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I want to parse words from a text file. Apostrophes should be preserved, but single quotes should be removed. Here is some test data:

john's apostrophe is a 'challenge'

I am experimenting with grep as follows:

grep -o "[a-z'A-Z]*" file.txt

and it produces:

john's
apostrophe
is
a
'challenge'

Need to get rid of those quotes around the word challenge.

The correct/desired output should be:

john's
apostrophe
is
a
challenge

EDIT: As the consensus seems to be that apostrophes are problematic to recognize, I am now seeking a way to strip any kind of apostrophe (leading, trailing, embedded) out of all words. The words are to be added to a vocabulary index. The phrase searching should also strip out apostrophes. This may need another question.

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2 Answers 2

up vote 4 down vote accepted

Here's a simpler grep-only approach:

grep -E -o "[a-zA-Z]([a-z'A-Z]*[a-zA-Z])?" file.txt

which in Java is:

Pattern.compile("[a-zA-Z]([a-z'A-Z]*[a-zA-Z])?")

(Both of those mean "an ASCII letter, optionally followed by a mixture of ASCII letters and/or apostrophes and an ASCII letter". The idea being that the matched substring has to start with a letter and end with a letter, but if it's more than two characters long, then it can contain apostrophes.)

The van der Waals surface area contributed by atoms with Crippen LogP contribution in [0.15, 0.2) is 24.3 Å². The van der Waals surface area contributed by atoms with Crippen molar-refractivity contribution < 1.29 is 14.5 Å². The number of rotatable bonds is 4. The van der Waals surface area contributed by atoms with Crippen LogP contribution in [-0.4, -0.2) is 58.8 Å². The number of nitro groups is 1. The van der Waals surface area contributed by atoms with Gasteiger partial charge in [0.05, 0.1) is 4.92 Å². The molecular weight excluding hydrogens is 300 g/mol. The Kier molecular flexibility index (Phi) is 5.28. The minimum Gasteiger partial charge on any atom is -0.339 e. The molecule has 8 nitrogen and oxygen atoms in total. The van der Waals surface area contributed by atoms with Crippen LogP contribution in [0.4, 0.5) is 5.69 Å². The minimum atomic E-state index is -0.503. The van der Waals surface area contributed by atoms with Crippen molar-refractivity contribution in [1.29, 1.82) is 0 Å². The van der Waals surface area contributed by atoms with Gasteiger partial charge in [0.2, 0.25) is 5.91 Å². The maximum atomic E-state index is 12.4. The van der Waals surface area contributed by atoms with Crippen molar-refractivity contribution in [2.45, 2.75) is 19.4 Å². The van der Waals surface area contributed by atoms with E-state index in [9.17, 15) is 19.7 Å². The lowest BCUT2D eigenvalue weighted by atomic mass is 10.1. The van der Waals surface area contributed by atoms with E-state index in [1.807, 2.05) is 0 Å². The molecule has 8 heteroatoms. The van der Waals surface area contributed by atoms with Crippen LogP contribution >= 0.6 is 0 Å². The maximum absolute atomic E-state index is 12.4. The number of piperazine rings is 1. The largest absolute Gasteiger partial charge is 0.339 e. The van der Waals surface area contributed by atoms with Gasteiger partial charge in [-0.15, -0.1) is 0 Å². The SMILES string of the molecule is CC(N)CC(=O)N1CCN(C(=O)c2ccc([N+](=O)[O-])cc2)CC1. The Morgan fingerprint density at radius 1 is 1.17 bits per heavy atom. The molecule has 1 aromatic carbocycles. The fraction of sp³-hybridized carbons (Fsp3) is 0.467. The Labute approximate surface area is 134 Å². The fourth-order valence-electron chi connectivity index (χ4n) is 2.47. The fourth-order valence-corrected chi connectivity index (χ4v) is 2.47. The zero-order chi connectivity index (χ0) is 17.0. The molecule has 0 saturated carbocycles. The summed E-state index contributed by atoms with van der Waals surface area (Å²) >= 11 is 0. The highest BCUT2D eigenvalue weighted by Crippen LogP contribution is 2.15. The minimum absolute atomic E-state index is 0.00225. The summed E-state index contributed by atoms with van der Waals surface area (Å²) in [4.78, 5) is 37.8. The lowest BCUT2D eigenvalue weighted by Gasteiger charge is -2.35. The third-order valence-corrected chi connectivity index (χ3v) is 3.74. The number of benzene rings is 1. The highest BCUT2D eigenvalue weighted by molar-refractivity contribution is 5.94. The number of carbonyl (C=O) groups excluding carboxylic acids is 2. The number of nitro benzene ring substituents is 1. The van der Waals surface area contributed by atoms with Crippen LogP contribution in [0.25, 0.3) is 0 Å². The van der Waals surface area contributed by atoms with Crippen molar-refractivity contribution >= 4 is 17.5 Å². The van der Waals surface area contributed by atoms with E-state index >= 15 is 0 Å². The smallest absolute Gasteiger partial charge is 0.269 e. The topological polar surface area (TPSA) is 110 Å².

To accept non-ASCII letters, the Java could be written as:

Pattern.compile("\\p{L}([\\p{L}']*\\p{L})?")

Edit for updated question (stripping out apostrophes): I don't think you can do that with just grep; but expanding our repertoire a bit, you can write:

tr -d "'" file.txt | grep -E -o "[a-zA-Z]+"

or in Java:

String apostrippedStr = str.replace("'", "");

Pattern.compile("[a-zA-Z]+") // or "\\p{L}+" for non-ASCII support
// ... apply pattern to apostrippedStr
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Er no. A letter would be \pL. –  tchrist Mar 21 '12 at 21:01
    
@tchrist: Perl has spoiled you; EREs don't have \p (though Java does). But I take your point. The OP was using A-Z and a-z, so I'll edit my answer to specify "ASCII letter". –  ruakh Mar 21 '12 at 21:04
    
Yeah, yeah. I never use the system grep; I have my own, you know. The Java(-7) subset of Perl’s regexes is the minimal tolerable regex system for modern text processing. At least it finally meets Level 1 compliance for tr18. –  tchrist Mar 21 '12 at 21:06
    
Your approach may work for his small sample, but real English words can have apostrophes at their end (think possessive plurals like these species’ names) and even at their front (like ’tisn’t). Your pattern disallows those falling aft or fore alike, and doesn’t allow hyphenated words, either. Well, if the original querent didn’t think of it, I suppose you needn’t be expected to accommodate such things, either. It just won’t work on real-world data, is all. —— BTW, like Perl, Java doesn’t require braces around one-letter properties, so \pL suffices… and Huffman triumphs. –  tchrist Mar 21 '12 at 21:12